8 August 2014
Sahabat Alam Malaysia (SAM) calls on the government to urgently review and revamp the Environmental Impact Assessment (EIA) process in Sarawak due to its inadequacies, specifically on its lack of mandatory public participation. Unlike its Federal counterpart, the Sarawak EIA law excludes mandatory public participation in the process, relegating the matter to the discretion of individual project proponents.
Public participation in the EIA process is extremely crucial because involvement of all concerned stakeholders in the planning and decision-making process of a project and EIA ensures a higher degree of transparency in the project needs assessment and approval.
A recent exposure by The Sarawak Report[i] in a major exclusive regarding the Murum Dam EIA further validates why we need EIA reports to be made public. What the Murum Dam EIA reveals is that in the event of a dam break in Murum, it would have a cascading effect on the downstream Bakun Dam. If both these dams break, it would be catastrophic to thousands of people living in the Rajang River basin.
This kind of information is important for communities to know and prepare themselves to all eventualities. However, as it sets out in the Sarawak Natural Resources and Environment (Prescribed Activities) Order, 1994, the people of Sarawak are denied access to certain EIA reports.
The fundamental difference between the Sarawak Order and the Federal guidelines is essentially the entitlement in the Federal Environmental Quality Act for the public to view a detailed EIA report and subsequently submit comments to the EIA Review Panel for consideration before an approval can be granted by the Director-General. Sadly, the Sarawak Order excludes these provisions for some prescribed activities.
Without obligation to invite public participation in the EIA process, it has become very difficult for impacted people and civil society groups in Sarawak to freely obtain information on projects that can potentially generate grave environmental and social impacts.
It is essential for the public to participate during the planning and decision making process for their personal and societal interests since the proposed activities will consequently affect their lives, livelihood and their surrounding environment.
When there is absence of public involvement in the EIA process, both the project proponent and the state authorities are effectively shielded from constructive public views and criticisms. A lower standard of reporting in the EIA may result in poor impact predictions and mitigation measures, inadequate baseline data and may even contain glaring mistakes, inaccuracies and deliberate false information.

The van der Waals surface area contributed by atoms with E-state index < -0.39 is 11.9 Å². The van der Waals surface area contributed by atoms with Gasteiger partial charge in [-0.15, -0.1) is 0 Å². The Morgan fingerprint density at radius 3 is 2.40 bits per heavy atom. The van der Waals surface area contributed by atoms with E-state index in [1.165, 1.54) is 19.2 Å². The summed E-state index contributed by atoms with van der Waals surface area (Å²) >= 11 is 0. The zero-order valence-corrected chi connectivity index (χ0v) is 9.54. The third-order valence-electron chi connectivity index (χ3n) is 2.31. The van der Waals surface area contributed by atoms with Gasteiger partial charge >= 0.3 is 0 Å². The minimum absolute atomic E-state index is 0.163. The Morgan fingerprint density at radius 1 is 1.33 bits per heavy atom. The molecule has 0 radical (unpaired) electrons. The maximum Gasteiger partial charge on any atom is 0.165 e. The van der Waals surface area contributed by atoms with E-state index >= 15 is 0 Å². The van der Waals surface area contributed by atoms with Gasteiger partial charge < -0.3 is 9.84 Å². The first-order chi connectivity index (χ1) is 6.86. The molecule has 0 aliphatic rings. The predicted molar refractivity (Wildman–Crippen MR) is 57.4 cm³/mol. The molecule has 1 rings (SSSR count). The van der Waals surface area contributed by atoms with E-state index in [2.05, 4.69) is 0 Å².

For example there could be conflicting land-use information and territorial boundaries in the EIA reports as the consultants would have largely relied on maps provided by the Sarawak State Government. The government’s interpretation of land under Native Customary Rights claims has been shown in numerous cases to be in direct conflict with the indigenous communities’.
Public participation in the EIA process will also promote strict adherence to all laws and regulations by all the concerned parties, legally binding stakeholders to promises and pledges that are made within the process and possibly other consultation outlets related to the project. It would also provide impacted people with better safeguards for negotiations on issues that may affect them.
In view of the weaknesses of the Sarawak EIA process, SAM submitted a memorandum on 6 June 2014 to several Federal and State Agencies, urging for concerted efforts to ensure that development plans and environmental governance in Sarawak incorporate a higher level of transparency and accountability as well as promote greater public access to information.
SAM concluded in the memorandum that in the light of the planning of more large-scale development projects in Sarawak, a Strategic Environmental Assessment needs to be done to assess whether the planned projects are necessary or justified, given the adverse impacts. It is also imperative that Sarawak’s EIA process is greatly improved and be technically equipped to ensure a disciplined and neutral impact assessment process is undertaken.
S.M. MOHAMED IDRIS
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